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Remanent magnetization was measured on archive-half cores and on discrete samples taken from the working halves of cores recovered in Hole U1378B. All archive-half cores were demagnetized in an alternating field (AF) to 15 mT and measured with the pass-through magnetometer. Discrete samples were subjected to stepwise AF demagnetization and measured in both the superconducting rock magnetometer and JR6 magnetometer. Cores 334-U1378B-1H through 16H were cored with the APC system using a nonmagnetic cutting shoe and oriented with the Flexit orientation tool. Cores 17X through 63X were cored with the XCB system using a standard cutting shoe.

Natural remanent magnetization

Paleomagnetic data obtained at Site U1378 exhibit significant variations in demagnetization behavior among various recovered lithologies. Drilling-induced remagnetization pervasively exists in the recovered cores (Fig. F31). The mean natural remanent magnetization (NRM) intensity varies downhole in three trends:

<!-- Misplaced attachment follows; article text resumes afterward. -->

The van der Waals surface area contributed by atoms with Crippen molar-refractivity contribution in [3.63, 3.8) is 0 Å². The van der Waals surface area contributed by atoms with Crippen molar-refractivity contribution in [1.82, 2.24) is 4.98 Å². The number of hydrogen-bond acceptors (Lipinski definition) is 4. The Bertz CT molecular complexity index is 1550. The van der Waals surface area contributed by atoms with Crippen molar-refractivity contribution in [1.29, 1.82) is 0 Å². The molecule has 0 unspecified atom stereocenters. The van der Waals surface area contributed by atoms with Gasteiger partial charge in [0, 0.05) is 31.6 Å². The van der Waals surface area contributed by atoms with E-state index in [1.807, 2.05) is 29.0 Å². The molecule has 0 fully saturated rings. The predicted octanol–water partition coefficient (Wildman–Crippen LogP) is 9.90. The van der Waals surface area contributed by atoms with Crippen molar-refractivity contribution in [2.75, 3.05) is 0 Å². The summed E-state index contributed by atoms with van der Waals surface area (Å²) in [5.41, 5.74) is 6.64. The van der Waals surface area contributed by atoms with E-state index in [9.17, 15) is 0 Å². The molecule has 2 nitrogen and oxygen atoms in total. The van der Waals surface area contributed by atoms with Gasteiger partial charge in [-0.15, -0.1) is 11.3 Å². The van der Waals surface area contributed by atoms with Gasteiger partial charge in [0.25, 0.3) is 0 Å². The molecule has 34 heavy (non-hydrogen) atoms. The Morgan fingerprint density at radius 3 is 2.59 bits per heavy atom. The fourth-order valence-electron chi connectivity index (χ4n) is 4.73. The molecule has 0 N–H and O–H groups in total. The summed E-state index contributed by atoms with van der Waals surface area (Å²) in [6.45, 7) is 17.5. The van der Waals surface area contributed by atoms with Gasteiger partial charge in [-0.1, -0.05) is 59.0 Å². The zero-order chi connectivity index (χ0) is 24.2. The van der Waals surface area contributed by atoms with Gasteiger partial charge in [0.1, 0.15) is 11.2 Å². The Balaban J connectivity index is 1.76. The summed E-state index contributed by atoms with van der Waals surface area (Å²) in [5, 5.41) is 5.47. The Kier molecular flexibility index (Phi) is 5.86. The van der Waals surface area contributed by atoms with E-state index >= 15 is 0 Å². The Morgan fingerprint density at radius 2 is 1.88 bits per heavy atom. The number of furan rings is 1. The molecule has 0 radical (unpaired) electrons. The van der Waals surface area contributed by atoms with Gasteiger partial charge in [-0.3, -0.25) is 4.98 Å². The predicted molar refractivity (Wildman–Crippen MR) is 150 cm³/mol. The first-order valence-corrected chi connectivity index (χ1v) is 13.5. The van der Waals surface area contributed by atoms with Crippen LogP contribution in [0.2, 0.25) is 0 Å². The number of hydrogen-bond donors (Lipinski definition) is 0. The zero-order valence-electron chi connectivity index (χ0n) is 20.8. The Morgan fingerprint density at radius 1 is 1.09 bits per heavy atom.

• NRM intensity for the uppermost 80 mbsf is on the order of 10–1 A/m;

  • For sediments at ~90–190 mbsf, NRM intensity is strongest, ranging from 10–2 to 5 × 10–2 A/m; and

  • Mean NRM intensity for 190–300 mbsf is ~10–2 A/m, whereas intensities at 300–400 mbsf vary on the order of 10–3 to 10–1 A/m (Fig. F31).

NRM intensity variations through cored units are closely correlated with those in magnetic susceptibility measurements. Like the NRM record, distinct increases in magnetic susceptibility are present at ~90–190 mbsf (see “Physical properties”).

Demagnetization behavior of APC cores